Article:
Defense Writers Group interviews General Carlisle 7/29/2013

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Elite 5K

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Unread post15 Aug 2013, 18:14

Below are excerpts of a Defense Writers Group (DWG) interview with General Herbert J. “Hawk” Carlisle
Commander, Pacific Air Forces that occurred on July 29th, 2013.

Below are the parts as they relate to the F-35.

DWG: Our guest this morning is General Herbert J. Carlisle, known by almost everybody as Hawk. Sir, thank you once again. The General is the Commander of Pacific Air Forces out of Hickam Air Force Base in Hawaii.


DWG: Also I’d just ask about — I know we can talk about F-35 at Eielson. Do you have some thoughts on that? Talk about where that is right now?

General Carlisle: Sure. We’re in the process now of doing the strategic basing to determine where the F-35 — The Secretary of the Air Force has said the first overseas F-35s will, and that is the 2 nd Ops Squadron, is going to be in the Pacific, which is what I think is the right decision as you might imagine. I think it points to the rebalance to the Pacific.

We are in the process of determining what base that would go to. Obviously we have nine bases, U.S. bases in the Pacific. Some of them are suitable, some of them aren’t. We’ll down-select to probably four sometime this fall. Then we’ll, sometime probably after the turn of the year we’ll pick the preferred plan and then a reasonable alternative.

Eielson fares very well, mostly because of the training space, the range. JPARC is an outstanding range. The infrastructure is already there and available, so the MilCon to build is lower. And it’s part of the Pacific in that it can get to Northeast Asia rapidly and it also has the ability, obviously, to travel in the rest of the Asia Pacific area.

The challenge obviously with Alaska is location. For some places, for the Koreans and the Japanese it’s very easy to get there and participate and for us to go the other direction. South and West is a little bit more of a challenge. Then of course the winters.

But I think, my belief is, I haven’t seen the final tally, but I think Eielson will come out as one of the three or four alternatives and I think it will do very well in the decision. I think there’s a lot to putting them, the potential to put them in Alaska, but the decision hasn’t been made.

DWG: What are some of the other [inaudible]?

General Carlisle: Realistically, it’s pretty limited. If you look at all nine bases in the Pacific, we’re not going to put them in Hawaii. We have F-22s there. We won’t put them in Elmendorf because we have two squadrons of F-22s there. Andersen is really not optimum. There’s not a lot of airspace and there’s a lot of other PSP and the Marines are going in there. So that kind of leaves, and we won’t put them in Yokota because that’s where the C-130s are. That really leaves four bases — Misawa, Kadena, Osan and Kunsan. I think Kadena doesn’t have air-to-ground range space, and Misawa doesn’t have air-to-ground range space. It’s a little bit limited in Korea. One of the reasons Eielson looks good is those other four have limitations in range and on peninsula in the case of the Korean Peninsula.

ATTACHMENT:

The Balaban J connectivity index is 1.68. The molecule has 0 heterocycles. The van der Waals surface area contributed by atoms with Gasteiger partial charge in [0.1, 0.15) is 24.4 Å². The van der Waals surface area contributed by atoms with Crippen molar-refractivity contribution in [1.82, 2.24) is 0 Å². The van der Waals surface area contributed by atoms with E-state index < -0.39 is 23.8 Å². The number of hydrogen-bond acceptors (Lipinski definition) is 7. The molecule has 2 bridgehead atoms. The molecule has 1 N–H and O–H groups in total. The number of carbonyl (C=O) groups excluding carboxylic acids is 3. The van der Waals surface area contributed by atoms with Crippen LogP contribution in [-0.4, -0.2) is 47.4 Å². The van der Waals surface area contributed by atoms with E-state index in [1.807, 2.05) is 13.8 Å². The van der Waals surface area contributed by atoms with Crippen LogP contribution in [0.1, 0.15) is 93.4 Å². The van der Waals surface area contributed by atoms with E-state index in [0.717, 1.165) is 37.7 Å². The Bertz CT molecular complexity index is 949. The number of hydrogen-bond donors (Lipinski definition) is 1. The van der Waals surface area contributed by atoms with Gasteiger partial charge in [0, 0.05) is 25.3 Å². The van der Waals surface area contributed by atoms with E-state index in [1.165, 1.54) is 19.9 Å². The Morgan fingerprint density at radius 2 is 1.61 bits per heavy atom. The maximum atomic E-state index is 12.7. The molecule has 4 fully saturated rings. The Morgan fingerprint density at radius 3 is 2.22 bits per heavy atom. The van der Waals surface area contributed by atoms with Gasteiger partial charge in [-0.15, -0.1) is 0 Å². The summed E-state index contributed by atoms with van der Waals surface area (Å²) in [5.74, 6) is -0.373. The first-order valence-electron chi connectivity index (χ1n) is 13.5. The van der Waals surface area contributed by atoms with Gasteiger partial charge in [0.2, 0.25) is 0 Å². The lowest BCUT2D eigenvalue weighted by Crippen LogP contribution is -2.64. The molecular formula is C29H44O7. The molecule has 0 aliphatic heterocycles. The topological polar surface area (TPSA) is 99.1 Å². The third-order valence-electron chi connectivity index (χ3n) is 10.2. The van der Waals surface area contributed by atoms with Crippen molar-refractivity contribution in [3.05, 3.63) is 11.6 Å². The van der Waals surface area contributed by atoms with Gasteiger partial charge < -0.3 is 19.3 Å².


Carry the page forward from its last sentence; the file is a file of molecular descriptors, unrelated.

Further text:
Reasonably, we haven’t made the decision, we haven’t down-selected, but I would say that Eielson, Misawa, Kadena, and maybe Osan would be the four. That would be my guess. Then we would down-select from those four to a preferred alternative.

DWG: I have a couple of follow-up questions, but one to the broader theme. On the follow-up on the F-35, and also on Global Hawk. Some of these weapon systems. To what extent do you think that foreign arms sales have become an increasingly important part of your strategy given the constrained resources, given the challenges, given the dimensions on the range, particularly in the region?

Then to quickly follow up on the question about the satellites. You mentioned cyber [inaudible]. Has your thinking changed after — there’s been a shift since last fall, I think it was October, where [inaudible] that really shifted people’s way of thinking about that. Would you say there’s a discernible move, kind of toward — has this been a more layered approach? Is it a significant shifting of resources as well?

General Carlisle: Your first question, I think you’re spot on with respect to allies and partners, and our arms sales to trusted friends and partners and allies. As I mentioned earlier, the capacity to do what we need to do and have an interoperable system with our partners, F-35 in Japan in Australia and Singapore, that will pay tremendous dividends. We notice it today with F-16s, F-15s, and the interoperability there. Global Hawks, there are a couple of nations, Japan and I think Korea has given some thought to it. So definitely, I believe that that’s part of the engagement, that’s part of building those relationships with our partners so that we build capacity through initial support. And if you think about it today, the only defense budgets in the world that are climbing are in Asia. Japan’s higher than it was before. Korea’s is going up. So I definitely think that’s part of it. That’s one of the reasons that one of the main tenets of our strategy is to expand that engagement and interoperability and integration with not only our sister services but our friends and partners’ militaries. So interoperable with the Koreans and Japanese and Indians and Australians is —